Well, day 1 of my first ever experience of Air Venture in Oshkosh Wisconsin is behind me. However, very present in my mind is the sunburn on my lower legs and tops of my arms. Before the trip I researched and purchased a Canadian hat to shield me from the sun, wild beasts, and attack ninjas. I now realize I may have subconsciously assumed the hat contained magical powers which it most certainly does not. Also swirling ever-present in my head is the myriad of airplanes that were on display. Yeah, I’d read the statistics, but those numbers aren’t the same as walking past rows and endless rows of meticulously maintained warbirds.
Everyone sees things in their own way… regardless, I am certain most pilots would nod in the affirmative regarding the sense of freedom found in flying. VFR flight, in particular, has in its essence a strong freeing quality.
While flying visually, you don’t need most of the instruments; through sight picture and pilotage you can successfully get where you aim. This freedom can be the sort that relieves stress, helps realign your overall perspective, and points you toward a sense of adventure— lifting you out of the mundane. Furthermore, if you love the mountains, combining aviation and the wonder of our national granite scapes — well that’s about as good as it gets.
To be a licensed pilot and fly on the airlines feels odd. After all, you can check the weather, look up the flight plan on Flight Aware, and plot it all out — but you have no control — at all, which is probably best. Okay, you can’t fly the plane but you can get a window seat! For this flight, the window will reveal the earth between Texas and Oregon. In late February 2014, we traveled to Oregon with sister and brother-in-law. My wife and I had been there a couple years prior, and were stunned by it’s beauty, so much so, we returned with family.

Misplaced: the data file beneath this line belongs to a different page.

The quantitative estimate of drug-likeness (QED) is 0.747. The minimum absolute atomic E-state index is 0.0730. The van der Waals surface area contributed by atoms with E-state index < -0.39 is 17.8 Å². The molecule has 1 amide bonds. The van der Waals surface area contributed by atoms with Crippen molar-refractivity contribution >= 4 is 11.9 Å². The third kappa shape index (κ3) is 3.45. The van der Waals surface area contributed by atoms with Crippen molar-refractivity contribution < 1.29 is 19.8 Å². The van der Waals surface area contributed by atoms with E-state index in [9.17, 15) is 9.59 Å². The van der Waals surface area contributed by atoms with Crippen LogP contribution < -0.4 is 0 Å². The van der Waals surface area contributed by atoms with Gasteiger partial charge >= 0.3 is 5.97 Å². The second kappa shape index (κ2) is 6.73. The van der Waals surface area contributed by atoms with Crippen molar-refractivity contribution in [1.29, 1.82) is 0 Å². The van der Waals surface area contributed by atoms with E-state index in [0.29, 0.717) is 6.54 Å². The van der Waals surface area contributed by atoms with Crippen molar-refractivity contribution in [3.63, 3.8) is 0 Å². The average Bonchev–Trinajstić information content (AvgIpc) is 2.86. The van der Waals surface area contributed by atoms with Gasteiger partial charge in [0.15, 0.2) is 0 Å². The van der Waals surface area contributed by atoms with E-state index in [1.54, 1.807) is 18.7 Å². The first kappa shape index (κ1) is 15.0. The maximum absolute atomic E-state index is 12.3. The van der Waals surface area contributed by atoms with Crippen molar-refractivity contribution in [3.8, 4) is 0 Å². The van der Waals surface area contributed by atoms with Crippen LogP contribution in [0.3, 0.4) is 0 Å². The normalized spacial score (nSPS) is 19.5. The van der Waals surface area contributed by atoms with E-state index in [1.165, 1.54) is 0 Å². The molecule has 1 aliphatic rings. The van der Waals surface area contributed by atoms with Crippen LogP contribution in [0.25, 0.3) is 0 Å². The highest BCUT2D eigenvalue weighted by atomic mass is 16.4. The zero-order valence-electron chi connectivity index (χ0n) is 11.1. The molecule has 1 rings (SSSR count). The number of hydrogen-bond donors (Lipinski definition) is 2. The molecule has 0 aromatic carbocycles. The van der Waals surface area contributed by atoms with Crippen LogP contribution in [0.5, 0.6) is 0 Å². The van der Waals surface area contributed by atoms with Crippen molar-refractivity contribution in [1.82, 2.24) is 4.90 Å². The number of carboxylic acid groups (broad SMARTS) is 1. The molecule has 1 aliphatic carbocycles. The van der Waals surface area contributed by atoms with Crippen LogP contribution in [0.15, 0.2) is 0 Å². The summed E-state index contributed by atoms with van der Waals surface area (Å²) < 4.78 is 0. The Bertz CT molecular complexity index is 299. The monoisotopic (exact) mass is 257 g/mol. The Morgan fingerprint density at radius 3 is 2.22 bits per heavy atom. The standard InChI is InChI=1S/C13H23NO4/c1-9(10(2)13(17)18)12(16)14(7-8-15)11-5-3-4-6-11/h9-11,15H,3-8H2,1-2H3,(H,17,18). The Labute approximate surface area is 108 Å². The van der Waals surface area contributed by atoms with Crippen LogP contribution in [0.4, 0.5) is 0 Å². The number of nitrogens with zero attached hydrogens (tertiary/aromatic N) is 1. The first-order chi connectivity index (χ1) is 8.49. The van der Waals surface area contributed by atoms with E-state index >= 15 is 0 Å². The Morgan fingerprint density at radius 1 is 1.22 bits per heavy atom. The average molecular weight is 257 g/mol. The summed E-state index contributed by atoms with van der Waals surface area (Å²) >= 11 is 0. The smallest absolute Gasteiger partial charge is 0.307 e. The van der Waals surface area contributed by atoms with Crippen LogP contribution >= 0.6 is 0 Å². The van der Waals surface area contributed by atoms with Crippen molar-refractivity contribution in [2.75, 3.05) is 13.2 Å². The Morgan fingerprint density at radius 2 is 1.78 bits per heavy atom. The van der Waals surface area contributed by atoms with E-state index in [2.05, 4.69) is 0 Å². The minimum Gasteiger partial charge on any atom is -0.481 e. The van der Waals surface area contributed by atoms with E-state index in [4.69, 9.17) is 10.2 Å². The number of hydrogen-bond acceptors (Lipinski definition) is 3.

We found the Pacific Northwest to be a rather magical place. From Portland, for instance, you can quickly be on the coast, in the mountains, before waterfalls — the beauty is rather obsurd.
For the past few years, my friend Kenny has listened to me tell all manner of tales about flying. Given that he knows how deeply I enjoy flying, Kenny will, at times, look for opportunities where my skills can be of use. Over the years there have been several scenarios discussed wherein aviation might be helpful to Kenny or someone he knows. I flew a mutual friend of ours to a nearby airport one evening; I wrote about that in,“The Plane Was Made To Be Airborne.”
Kenny is one of the busiest people I’ve ever met. He had a scheduling conflict which put him in danger of missing a family member’s wedding. Harken the aero plane! Upon hearing of his predicament, I planned a flight to see what would be involved in the two hour journey. Initially, it appeared the weather on the way down would be pretty nice VFR. We’d stay overnight and promptly return the following day. Kenny is a busy dude, and doesn’t loiter, dawdle or frolic. Well, he may frolic a bit. I’m sure he’ll let me know. The return flight home, although nice, would beIFR for the first part of the flight.
The Homebuilt, the Puking — Oh the Puking
There was one little issue regarding the trip and it wasn’t weather related. This anomaly involved Kenny’s late uncle, Dale Milford, a WWII aviator, later a meteorologist, and a congressman. He even built his own plane. It’s registered as the Milford Buckaroo.
How in the great big earth could that affect our trip? Well, it involves a sick sac and that Buckaroo. When Kenny was nine, his Uncle Dale took him flying in that plane. What he remembers most is the wild and persistent vomiting. If you’ve ever experienced “wild and persistent vomiting,” it isn’t something you want to experience again — ever. According to Kenny, this involved multiple episodes of sickenss in the air and even after landing. Oh, and one small detail — Kenny hadn’t flown in a small plane since. That was 40 years ago.